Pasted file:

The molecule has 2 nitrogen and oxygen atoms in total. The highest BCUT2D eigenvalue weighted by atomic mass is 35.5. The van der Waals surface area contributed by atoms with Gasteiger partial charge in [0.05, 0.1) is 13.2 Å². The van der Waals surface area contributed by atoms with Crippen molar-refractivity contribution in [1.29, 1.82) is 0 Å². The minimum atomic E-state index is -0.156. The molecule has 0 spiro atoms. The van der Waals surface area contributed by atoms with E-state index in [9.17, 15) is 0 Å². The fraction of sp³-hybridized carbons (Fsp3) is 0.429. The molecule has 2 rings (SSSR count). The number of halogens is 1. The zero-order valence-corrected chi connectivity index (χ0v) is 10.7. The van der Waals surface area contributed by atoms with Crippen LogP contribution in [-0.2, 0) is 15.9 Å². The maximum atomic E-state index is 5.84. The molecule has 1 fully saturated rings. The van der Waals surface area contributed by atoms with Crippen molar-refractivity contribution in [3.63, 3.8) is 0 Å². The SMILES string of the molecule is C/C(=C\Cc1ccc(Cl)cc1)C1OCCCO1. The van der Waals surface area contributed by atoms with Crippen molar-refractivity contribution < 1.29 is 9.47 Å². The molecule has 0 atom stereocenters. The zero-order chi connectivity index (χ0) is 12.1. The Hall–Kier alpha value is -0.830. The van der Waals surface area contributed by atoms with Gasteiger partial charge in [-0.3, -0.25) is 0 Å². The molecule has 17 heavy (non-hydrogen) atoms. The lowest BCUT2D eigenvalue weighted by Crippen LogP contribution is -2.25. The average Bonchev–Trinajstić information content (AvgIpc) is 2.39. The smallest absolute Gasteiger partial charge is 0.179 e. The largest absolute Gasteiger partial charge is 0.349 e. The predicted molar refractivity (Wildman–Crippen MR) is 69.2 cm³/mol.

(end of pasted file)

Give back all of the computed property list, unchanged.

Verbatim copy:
The molecule has 2 nitrogen and oxygen atoms in total. The highest BCUT2D eigenvalue weighted by atomic mass is 35.5. The van der Waals surface area contributed by atoms with Gasteiger partial charge in [0.05, 0.1) is 13.2 Å². The van der Waals surface area contributed by atoms with Crippen molar-refractivity contribution in [1.29, 1.82) is 0 Å². The minimum atomic E-state index is -0.156. The molecule has 0 spiro atoms. The van der Waals surface area contributed by atoms with E-state index in [9.17, 15) is 0 Å². The fraction of sp³-hybridized carbons (Fsp3) is 0.429. The molecule has 2 rings (SSSR count). The number of halogens is 1. The zero-order valence-corrected chi connectivity index (χ0v) is 10.7. The van der Waals surface area contributed by atoms with Crippen LogP contribution in [-0.2, 0) is 15.9 Å². The maximum atomic E-state index is 5.84. The molecule has 1 fully saturated rings. The van der Waals surface area contributed by atoms with Crippen molar-refractivity contribution in [3.63, 3.8) is 0 Å². The SMILES string of the molecule is C/C(=C\Cc1ccc(Cl)cc1)C1OCCCO1. The van der Waals surface area contributed by atoms with Crippen molar-refractivity contribution < 1.29 is 9.47 Å². The molecule has 0 atom stereocenters. The zero-order chi connectivity index (χ0) is 12.1. The Hall–Kier alpha value is -0.830. The van der Waals surface area contributed by atoms with Gasteiger partial charge in [-0.3, -0.25) is 0 Å². The molecule has 17 heavy (non-hydrogen) atoms. The lowest BCUT2D eigenvalue weighted by Crippen LogP contribution is -2.25. The average Bonchev–Trinajstić information content (AvgIpc) is 2.39. The smallest absolute Gasteiger partial charge is 0.179 e. The largest absolute Gasteiger partial charge is 0.349 e. The predicted molar refractivity (Wildman–Crippen MR) is 69.2 cm³/mol.